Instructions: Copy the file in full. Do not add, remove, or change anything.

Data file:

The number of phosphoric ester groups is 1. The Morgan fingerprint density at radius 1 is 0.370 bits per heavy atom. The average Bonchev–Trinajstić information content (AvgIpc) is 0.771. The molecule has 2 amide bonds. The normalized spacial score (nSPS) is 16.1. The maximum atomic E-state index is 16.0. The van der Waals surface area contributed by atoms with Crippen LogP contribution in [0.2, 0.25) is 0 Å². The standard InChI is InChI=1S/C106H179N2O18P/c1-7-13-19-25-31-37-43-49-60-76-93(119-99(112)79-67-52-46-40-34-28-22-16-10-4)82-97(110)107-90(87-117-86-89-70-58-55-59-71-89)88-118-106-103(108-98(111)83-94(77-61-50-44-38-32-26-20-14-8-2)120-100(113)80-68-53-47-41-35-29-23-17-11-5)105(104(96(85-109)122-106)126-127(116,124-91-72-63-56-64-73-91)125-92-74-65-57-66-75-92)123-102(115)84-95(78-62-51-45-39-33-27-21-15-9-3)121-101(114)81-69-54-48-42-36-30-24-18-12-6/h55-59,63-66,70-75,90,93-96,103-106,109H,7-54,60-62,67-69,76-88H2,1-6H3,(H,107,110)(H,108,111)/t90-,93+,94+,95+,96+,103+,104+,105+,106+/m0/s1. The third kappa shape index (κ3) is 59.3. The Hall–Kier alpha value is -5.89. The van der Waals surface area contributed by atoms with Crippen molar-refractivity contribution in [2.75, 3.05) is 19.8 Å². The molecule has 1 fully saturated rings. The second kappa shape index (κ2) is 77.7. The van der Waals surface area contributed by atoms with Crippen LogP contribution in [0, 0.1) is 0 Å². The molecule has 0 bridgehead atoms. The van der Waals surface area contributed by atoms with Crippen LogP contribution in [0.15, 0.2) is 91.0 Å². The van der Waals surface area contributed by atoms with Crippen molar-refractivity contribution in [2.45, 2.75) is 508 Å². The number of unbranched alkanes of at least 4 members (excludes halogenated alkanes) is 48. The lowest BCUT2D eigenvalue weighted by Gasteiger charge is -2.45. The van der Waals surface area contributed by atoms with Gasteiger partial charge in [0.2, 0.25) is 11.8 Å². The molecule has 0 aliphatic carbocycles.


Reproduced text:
The number of phosphoric ester groups is 1. The Morgan fingerprint density at radius 1 is 0.370 bits per heavy atom. The average Bonchev–Trinajstić information content (AvgIpc) is 0.771. The molecule has 2 amide bonds. The normalized spacial score (nSPS) is 16.1. The maximum atomic E-state index is 16.0. The van der Waals surface area contributed by atoms with Crippen LogP contribution in [0.2, 0.25) is 0 Å². The standard InChI is InChI=1S/C106H179N2O18P/c1-7-13-19-25-31-37-43-49-60-76-93(119-99(112)79-67-52-46-40-34-28-22-16-10-4)82-97(110)107-90(87-117-86-89-70-58-55-59-71-89)88-118-106-103(108-98(111)83-94(77-61-50-44-38-32-26-20-14-8-2)120-100(113)80-68-53-47-41-35-29-23-17-11-5)105(104(96(85-109)122-106)126-127(116,124-91-72-63-56-64-73-91)125-92-74-65-57-66-75-92)123-102(115)84-95(78-62-51-45-39-33-27-21-15-9-3)121-101(114)81-69-54-48-42-36-30-24-18-12-6/h55-59,63-66,70-75,90,93-96,103-106,109H,7-54,60-62,67-69,76-88H2,1-6H3,(H,107,110)(H,108,111)/t90-,93+,94+,95+,96+,103+,104+,105+,106+/m0/s1. The third kappa shape index (κ3) is 59.3. The Hall–Kier alpha value is -5.89. The van der Waals surface area contributed by atoms with Crippen molar-refractivity contribution in [2.75, 3.05) is 19.8 Å². The molecule has 1 fully saturated rings. The second kappa shape index (κ2) is 77.7. The van der Waals surface area contributed by atoms with Crippen LogP contribution in [0, 0.1) is 0 Å². The molecule has 0 bridgehead atoms. The van der Waals surface area contributed by atoms with Crippen LogP contribution in [0.15, 0.2) is 91.0 Å². The van der Waals surface area contributed by atoms with Crippen molar-refractivity contribution in [2.45, 2.75) is 508 Å². The number of unbranched alkanes of at least 4 members (excludes halogenated alkanes) is 48. The lowest BCUT2D eigenvalue weighted by Gasteiger charge is -2.45. The van der Waals surface area contributed by atoms with Gasteiger partial charge in [0.2, 0.25) is 11.8 Å². The molecule has 0 aliphatic carbocycles.